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US Revokes Hong Kong Status   05/29 17:18

   President to Withdraw From WHO, Sanction China but Keep US in Phase-One 
Trade Deal

   President Donald Trump laid out several punitive measures against China on 
Friday, which includes eliminating special status for the semi-autonomous 
region of Hong Kong. The U.S. has treated Hong Kong separately from mainland 
China. The U.S. exports about $4 billion in agricultural commodities to Hong 
Kong.

Chris Clayton
DTN Ag Policy Editor

   GLENWOOD, Iowa (DTN) -- President Donald Trump on Friday again pushed to 
place more sanctions on China by declaring that Hong Kong is no longer 
autonomous, and the United States will eliminate special trade and policy 
benefits that have been granted to the territory over time.

   The president laid out several punitive measures against China on Friday, 
including revoking visas for Chinese students in certain studies and 
establishing a working group to examine the financial practices of Chinese 
companies listed on U.S. financial markets.

   In brief remarks that lasted fewer than 10 minutes, the president did not 
make any mention about withdrawing or revoking the Phase One Economic and Trade 
Agreement between the U.S. and China signed by President Trump and Chinese 
officials just 135 days ago.

   In his anger over the COVID-19 pandemic that has infected 1.7 million 
Americans and taken the lives of more than 102,000 people in the country, Trump 
also said he was pulling $450 million in annual funds away from the World 
Health Organization. The president claims Chinese officials have "total 
control" over the United Nations organization. Trump said China "pressured the 
World Health Organization to mislead the world" about the coronavirus and due 
to that, "Countless lives have been taken and profound economic hardship has 
been inflicted around the globe."

   In moving to revoke special status for the semi-autonomous territory of Hong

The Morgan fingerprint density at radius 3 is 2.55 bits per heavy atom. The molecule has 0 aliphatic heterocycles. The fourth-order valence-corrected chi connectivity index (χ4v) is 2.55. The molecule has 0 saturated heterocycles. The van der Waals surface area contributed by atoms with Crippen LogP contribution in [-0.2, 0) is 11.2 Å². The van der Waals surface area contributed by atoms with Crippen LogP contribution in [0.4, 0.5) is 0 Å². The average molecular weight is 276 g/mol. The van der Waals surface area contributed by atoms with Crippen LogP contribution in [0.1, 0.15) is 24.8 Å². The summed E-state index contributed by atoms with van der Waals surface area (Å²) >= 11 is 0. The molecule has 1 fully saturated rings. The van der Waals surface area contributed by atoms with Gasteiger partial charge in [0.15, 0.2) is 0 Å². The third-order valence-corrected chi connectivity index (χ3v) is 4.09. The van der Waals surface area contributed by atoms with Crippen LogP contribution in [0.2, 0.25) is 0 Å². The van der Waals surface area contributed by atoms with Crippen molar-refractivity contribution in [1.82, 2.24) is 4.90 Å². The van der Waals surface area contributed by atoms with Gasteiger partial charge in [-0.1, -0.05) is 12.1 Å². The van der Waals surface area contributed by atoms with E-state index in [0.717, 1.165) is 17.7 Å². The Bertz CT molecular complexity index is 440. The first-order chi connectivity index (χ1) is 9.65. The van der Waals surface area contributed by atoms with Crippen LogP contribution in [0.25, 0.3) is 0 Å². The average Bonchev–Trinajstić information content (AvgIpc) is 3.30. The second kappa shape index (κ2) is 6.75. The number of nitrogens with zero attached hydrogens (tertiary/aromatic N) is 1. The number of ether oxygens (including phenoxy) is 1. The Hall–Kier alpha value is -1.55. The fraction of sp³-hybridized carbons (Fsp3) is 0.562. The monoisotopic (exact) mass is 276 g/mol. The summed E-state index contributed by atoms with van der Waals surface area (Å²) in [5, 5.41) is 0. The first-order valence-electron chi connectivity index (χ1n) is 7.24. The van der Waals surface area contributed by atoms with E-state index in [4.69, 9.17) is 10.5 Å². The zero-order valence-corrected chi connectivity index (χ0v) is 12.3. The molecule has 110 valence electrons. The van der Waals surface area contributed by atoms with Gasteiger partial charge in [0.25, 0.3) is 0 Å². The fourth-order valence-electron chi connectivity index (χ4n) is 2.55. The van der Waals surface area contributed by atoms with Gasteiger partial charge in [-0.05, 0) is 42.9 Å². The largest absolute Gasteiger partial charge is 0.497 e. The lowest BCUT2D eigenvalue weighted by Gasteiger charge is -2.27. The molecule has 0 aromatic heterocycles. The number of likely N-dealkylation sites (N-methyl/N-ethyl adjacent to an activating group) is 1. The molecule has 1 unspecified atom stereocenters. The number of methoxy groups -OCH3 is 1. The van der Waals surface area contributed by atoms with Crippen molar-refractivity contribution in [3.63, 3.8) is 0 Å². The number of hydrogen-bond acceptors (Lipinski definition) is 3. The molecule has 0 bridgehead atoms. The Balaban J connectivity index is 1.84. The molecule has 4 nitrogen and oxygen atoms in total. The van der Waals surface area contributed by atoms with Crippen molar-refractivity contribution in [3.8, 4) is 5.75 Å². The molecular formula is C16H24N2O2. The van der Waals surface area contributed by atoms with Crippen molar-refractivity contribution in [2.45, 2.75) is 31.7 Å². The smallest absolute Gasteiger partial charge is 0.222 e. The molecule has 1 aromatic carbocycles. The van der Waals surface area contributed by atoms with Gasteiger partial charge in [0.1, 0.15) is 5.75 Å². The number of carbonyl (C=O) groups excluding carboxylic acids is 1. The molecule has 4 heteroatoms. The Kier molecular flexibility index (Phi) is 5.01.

Kong, the president said China's moves this week with an enforcement law in the 
region "unilaterally imposed control over Hong Kong security." The president's 
stance comes after China's legislature had unanimously approved broad new 
powers to quell protests and speech in Hong Kong. With that, Trump said he was 
directing his administration to revoke special treatment granted to the region 
on issues such as trade.

   "My announcement today will affect the full range of agreements we have with 
Hong Kong from our extradition treaty to our export controls on dual-use 
technologies," Trump said.

   Hong Kong imported about $30.8 billion in U.S. goods in 2019, down from 
about $37.3 billion in 2018. Agricultural exports in 2018 accounted for about 
$4 billion, including $966 million in beef, and $1.1 billion in tree nuts. 
Poultry, pork and fresh fruit products were also large exports to Hong Kong.

   On Jan. 15, before the first U.S. coronavirus case was known, Trump and 
China's vice premier signed the phase-one trade deal meant to drive higher U.S. 
exports to China, including phasing up agricultural exports to as much as $50 
billion a year. Trump at that time said the deal was good for both countries 
"and hopefully it can lead to a more stable world and peace."

   The moves come just a week after White House officials had said they met 
recently with Chinese officials on the phase-one deal and were confident China 
would comply with the agreement.

   Friday's actions will now leave markets and U.S. officials to watch China's 
response to another round of actions from the U.S.

   While soybean and pork exports are up from a year ago, China so far has not 
kept pace with the phase-one agreement to buy $36.6 billion in U.S. 
agricultural goods this year.

   The president on Friday returned to some of the rhetoric used in the trade 
war that led up to the signing of the phase-one deal. Citing theft of 
intellectual property, the president said he would issue a proclamation that 
would suspend the entry of "certain foreign nationals from China" to protect 
university research. The president added that U.S. investors should not be 
subject to "hidden and undue risks" in Chinese companies and will put together 
a working group to demand more transparency for Chinese companies trading on 
U.S. stock exchanges.

   Commodity markets on Friday were expecting U.S. actions against China. That 
brought down November soybean 4 1/4 cents, to $8.51 a bushel, and July soybeans 
also fell 6 1/4 cents to $8.40 a bushel. December corn was down 1 1/2 cents to 
$3.38 a bushel. Live cattle and hogs fell on Friday as well.

   Chris Clayton can be reached at Chris.Clayton@dtn.com

   Follow him on Twitter @ChrisClaytonDTN




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